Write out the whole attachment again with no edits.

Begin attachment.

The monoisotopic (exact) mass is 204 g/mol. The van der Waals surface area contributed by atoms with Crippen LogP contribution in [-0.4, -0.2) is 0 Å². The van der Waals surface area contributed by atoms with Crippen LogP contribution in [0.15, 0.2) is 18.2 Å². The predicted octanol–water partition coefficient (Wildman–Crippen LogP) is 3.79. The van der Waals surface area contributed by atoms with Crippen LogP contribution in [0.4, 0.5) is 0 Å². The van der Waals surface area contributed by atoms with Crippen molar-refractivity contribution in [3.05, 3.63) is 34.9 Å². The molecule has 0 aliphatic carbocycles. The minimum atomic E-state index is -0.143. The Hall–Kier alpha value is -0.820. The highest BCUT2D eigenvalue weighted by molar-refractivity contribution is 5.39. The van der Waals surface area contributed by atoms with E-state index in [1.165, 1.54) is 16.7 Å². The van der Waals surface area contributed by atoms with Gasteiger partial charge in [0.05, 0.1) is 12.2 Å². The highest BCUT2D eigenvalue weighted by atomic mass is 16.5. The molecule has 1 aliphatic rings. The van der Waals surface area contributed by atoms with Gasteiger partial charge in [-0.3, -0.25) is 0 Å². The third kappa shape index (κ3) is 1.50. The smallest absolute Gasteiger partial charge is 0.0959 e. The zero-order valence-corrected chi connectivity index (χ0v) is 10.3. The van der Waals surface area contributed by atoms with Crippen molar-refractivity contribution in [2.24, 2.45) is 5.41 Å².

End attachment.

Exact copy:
The monoisotopic (exact) mass is 204 g/mol. The van der Waals surface area contributed by atoms with Crippen LogP contribution in [-0.4, -0.2) is 0 Å². The van der Waals surface area contributed by atoms with Crippen LogP contribution in [0.15, 0.2) is 18.2 Å². The predicted octanol–water partition coefficient (Wildman–Crippen LogP) is 3.79. The van der Waals surface area contributed by atoms with Crippen LogP contribution in [0.4, 0.5) is 0 Å². The van der Waals surface area contributed by atoms with Crippen molar-refractivity contribution in [3.05, 3.63) is 34.9 Å². The molecule has 0 aliphatic carbocycles. The minimum atomic E-state index is -0.143. The Hall–Kier alpha value is -0.820. The highest BCUT2D eigenvalue weighted by molar-refractivity contribution is 5.39. The van der Waals surface area contributed by atoms with E-state index in [1.165, 1.54) is 16.7 Å². The van der Waals surface area contributed by atoms with Gasteiger partial charge in [0.05, 0.1) is 12.2 Å². The highest BCUT2D eigenvalue weighted by atomic mass is 16.5. The molecule has 1 aliphatic rings. The van der Waals surface area contributed by atoms with Gasteiger partial charge in [-0.3, -0.25) is 0 Å². The third kappa shape index (κ3) is 1.50. The smallest absolute Gasteiger partial charge is 0.0959 e. The zero-order valence-corrected chi connectivity index (χ0v) is 10.3. The van der Waals surface area contributed by atoms with Crippen molar-refractivity contribution in [2.24, 2.45) is 5.41 Å².